Carrie Lam

Hong Kong leader holds six-hour brainstorming session with new team and then posts rare selfie

Chief executive urges ministers to get out and pick up some ‘street wisdom’, then posts pictures of meeting on Facebook

PUBLISHED : Saturday, 08 July, 2017, 7:52pm
UPDATED : Saturday, 08 July, 2017, 10:11pm

Chief Executive Carrie Lam Cheng Yuet-ngor reminded her ministers at their first brainstorming session on Saturday to reach out more to the community to absorb “street wisdom” in tackling small livelihood issues.

The new Hong Kong leader, who has been in full swing since her inauguration on July 1, held the meeting with her team at Government House from 9am to 3pm.

“Team spirit: jumped out of the office with my team. Had a brainstorming session and worked hard for Hong Kong people together,” she wrote on her Facebook page, attaching selfies of her team all wearing white polo shirts made earlier to celebrate the 20th anniversary of the city’s handover to China.

According to an official with knowledge of the meeting, Lam conveyed her ideas for governance to her team and listened to the views of each principal official.

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She encouraged the team to make more visits to different neighbourhoods, stressing that officials should not neglect small livelihood issues while focusing on major policies, and that “street wisdom” was helpful in resolving problems such as the provision of public toilets.

The chief executive again reminded her team to maintain good relations with lawmakers and the media, and not to rely on Beijing’s liaison office in Hong Kong to canvass votes from pro-establishment lawmakers for bills and funding requests.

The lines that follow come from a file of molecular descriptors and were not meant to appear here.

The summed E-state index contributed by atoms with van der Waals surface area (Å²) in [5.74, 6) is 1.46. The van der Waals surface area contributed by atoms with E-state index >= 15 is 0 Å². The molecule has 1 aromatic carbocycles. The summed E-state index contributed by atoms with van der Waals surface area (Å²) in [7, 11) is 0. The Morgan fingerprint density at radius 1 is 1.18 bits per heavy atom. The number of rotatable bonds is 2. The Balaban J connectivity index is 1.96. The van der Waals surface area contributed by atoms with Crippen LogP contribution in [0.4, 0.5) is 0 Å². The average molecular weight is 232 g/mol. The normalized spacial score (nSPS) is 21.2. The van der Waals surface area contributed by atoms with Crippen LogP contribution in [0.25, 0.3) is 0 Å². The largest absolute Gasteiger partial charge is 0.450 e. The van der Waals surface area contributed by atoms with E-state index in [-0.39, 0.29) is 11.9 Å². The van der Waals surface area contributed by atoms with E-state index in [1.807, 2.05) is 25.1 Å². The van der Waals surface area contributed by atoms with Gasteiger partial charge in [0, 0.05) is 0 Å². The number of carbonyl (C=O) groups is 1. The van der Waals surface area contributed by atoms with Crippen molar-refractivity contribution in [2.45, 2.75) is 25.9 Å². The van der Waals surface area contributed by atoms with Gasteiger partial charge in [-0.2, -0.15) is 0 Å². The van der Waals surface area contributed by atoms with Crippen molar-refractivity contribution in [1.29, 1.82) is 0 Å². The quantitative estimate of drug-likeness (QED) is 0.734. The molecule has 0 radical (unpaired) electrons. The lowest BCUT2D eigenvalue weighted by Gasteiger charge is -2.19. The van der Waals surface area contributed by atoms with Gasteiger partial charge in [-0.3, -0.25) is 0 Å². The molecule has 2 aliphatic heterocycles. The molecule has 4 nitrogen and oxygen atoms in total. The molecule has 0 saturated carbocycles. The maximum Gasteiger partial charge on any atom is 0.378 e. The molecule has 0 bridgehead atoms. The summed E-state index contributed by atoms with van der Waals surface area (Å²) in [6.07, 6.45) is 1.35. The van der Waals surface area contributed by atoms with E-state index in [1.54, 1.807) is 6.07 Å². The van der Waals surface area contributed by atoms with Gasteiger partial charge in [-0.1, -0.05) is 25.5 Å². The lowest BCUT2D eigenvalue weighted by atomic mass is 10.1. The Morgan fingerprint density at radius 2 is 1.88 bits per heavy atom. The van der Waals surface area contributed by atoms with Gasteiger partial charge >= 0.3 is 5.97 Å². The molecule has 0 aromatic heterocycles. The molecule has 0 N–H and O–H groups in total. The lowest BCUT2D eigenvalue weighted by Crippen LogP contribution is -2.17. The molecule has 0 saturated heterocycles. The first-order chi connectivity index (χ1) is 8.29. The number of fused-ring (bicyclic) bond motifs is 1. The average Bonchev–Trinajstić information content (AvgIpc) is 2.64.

Meanwhile, the administration will mount a publicity campaign for the cross-border railway this week before it unveils the controversial scheme for joint law enforcement at its terminus in Hong Kong.

The Guangzhou-Shenzhen-Hong Kong Express Rail Link, due to open in the third quarter of 2018, is a hot political potato as mainland Chinese officers will for the first time be stationed in Hong Kong to enforce mainland laws.

It will be the first major challenge for Lam’s administration, which plans to table a bill for the law enforcement model to the Legislative Council after its summer break.

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The government will launch videos this week to sell the economic advantages the railway could bring, while technical details of the legal model would be revealed later.

Under Article 18 of the Basic Law, the city’s mini-constitution, national laws will not be applied unless they are listed in Annex III of the Basic Law and those laws must be related to national defence, diplomacy and “other matters outside the limits of the autonomy” of Hong Kong.